Bringing It Home – The Saint Rose Blog

Studying Effectively: Student Tips, Part 1

Are you studying well, confident in the material you’re learning and prepared for every test? Or, are you, like many of us, cramming for quizzes and exams, waiting until the night (or morning) before to read all the chapters and articles should have read by now?

We asked some Saint Rose undergraduate students to share what they’ve learned from experience (we’ve heard she’s a great teacher) and some of their tips for studying well. * (And, please stick around for some words of advice below.)

Oskar Astrom ’20, marketing
I would say that the biggest mistake I made last semester was to put too much focus on one specific class instead of focusing on all of my classes the same amount. So, this semester I am trying to give all of my classes the same amount of time and energy.

Kiki Brown ’20, psychology
I would think I know what I was studying, and I really didn’t! So, what I do now is to go over everything and make a list of things that I don’t know, so I can make sure I know everything for the exam.

 

Joelianice Feliciano ’21, management
One mistake that I made last semester was not studying enough hours for each class. I felt like I spent so much time on sports. And I didn’t spend a good amount of time on each class. So now I focus at least two to three hours on each class.

Julia Chomick ’22, psychology                                                                                                                                                                                                                                                                                                My mistake was probably waking up late last semester and not getting something to eat in the morning. So, this semester I’m just trying to wake up early.

 

Demi McNulty, ’21, studio art                                                                                                                                                                                                                                                                                                               

My biggest mistake was not spending enough time on my homework in the beginning of getting the assignment and then trying hard to finish it last minute and it would not be the best it could be. So, that was definitely a mistake I wouldn’t do over again.

 

 

Sanja Ratkovic ’20, business management
The mistake that I made is not taking notes in class and not paying attention. So definitely I am doing these more now, and studying the presentations and documents that are given to us and using my notes. It’s working well for me.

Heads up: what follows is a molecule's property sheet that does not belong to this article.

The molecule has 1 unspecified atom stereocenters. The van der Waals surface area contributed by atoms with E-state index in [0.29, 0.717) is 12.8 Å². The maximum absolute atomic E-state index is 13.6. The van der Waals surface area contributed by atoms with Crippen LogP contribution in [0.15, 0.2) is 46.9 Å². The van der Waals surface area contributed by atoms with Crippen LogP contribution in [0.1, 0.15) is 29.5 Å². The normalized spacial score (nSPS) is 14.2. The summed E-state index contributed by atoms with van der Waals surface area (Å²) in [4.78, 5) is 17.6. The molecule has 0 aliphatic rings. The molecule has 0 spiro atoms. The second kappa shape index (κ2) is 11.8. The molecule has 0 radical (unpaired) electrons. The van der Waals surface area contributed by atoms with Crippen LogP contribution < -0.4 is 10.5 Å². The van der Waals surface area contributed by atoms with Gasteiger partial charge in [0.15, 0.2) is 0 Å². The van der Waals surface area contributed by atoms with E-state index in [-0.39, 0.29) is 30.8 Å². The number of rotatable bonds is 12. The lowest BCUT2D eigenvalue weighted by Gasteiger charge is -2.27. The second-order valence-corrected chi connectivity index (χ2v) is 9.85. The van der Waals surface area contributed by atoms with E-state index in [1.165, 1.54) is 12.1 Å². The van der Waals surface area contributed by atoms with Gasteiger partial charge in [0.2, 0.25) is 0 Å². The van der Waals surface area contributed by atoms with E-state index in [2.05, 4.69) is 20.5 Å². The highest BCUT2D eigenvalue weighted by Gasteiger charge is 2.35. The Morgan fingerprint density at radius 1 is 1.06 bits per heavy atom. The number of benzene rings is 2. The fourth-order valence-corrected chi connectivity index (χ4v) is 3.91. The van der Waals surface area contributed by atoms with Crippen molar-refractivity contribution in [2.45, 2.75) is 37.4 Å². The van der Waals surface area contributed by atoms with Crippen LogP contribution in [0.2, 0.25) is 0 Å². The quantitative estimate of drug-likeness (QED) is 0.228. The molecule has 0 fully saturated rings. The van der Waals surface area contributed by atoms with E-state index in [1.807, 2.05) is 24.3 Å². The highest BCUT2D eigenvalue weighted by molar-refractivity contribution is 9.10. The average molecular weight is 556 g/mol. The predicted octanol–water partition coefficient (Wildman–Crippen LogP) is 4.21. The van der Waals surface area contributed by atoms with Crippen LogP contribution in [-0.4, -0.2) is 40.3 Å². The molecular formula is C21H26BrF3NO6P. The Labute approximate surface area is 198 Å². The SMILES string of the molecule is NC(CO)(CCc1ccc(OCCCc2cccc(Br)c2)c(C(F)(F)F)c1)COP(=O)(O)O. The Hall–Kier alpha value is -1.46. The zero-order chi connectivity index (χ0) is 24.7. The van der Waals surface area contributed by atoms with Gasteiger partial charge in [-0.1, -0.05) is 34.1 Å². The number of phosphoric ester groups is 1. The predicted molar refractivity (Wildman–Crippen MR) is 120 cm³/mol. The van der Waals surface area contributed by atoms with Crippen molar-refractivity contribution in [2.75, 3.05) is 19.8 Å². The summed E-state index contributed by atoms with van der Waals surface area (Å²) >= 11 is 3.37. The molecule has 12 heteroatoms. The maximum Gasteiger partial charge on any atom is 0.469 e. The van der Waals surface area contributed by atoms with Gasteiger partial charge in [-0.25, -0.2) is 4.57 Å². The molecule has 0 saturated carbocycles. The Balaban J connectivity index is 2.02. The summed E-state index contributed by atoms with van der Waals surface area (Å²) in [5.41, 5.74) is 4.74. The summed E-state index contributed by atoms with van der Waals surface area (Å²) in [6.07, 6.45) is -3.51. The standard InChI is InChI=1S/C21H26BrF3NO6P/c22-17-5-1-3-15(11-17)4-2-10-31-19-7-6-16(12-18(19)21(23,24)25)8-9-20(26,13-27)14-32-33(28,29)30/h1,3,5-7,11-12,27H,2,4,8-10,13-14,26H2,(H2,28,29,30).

Emma Reinisch ’19, graphic design                                                                                                                                                                                                                                                                                                                                              Last semester in an art history class I was taking my biggest mistake was waiting until the night before to study and it’s too hard to remember all information at that point. So, I would say something I do differently is starting to study earlier and setting little chunks of time aside so that I can retain more information because it’s hard to cram for a test.

 

 

 

Darius Sobers ‘ 19, sports management
The mistake I made last semester is I tried to take a mental memory of all of my tasks and assignments instead of writing them down. This semester, I use my phone, and the physical calendar I have in my room, to note my assignments and deadlines. I printed out my syllabus for most classes throughout the semester to help me keep on track, and I check off each assignment, task, or paper as I complete it.

 

 

 

From the Experts: Good Habits for Learning Well

The Saint Rose Academic Advising Office suggests these five steps for academic success:

  • Show up for class.
  • Meet deadlines: Write them down in a planner or notebook, break them down into manageable parts, and set priorities.
  • Actively engage, by participating in class, talking to your professors, and building a support system by getting involved on campus.
  • Reach out for help if you need it – to your advisors, the Academic Success Center, or the Counseling Center – that’s why we’re here!
  • Take care of yourself: Get enough sleep, make healthy eating habits, move your body, or check out the meditation and yoga at the Interfaith Center.

Coming soon: Graduate students weigh in .

What do you think?

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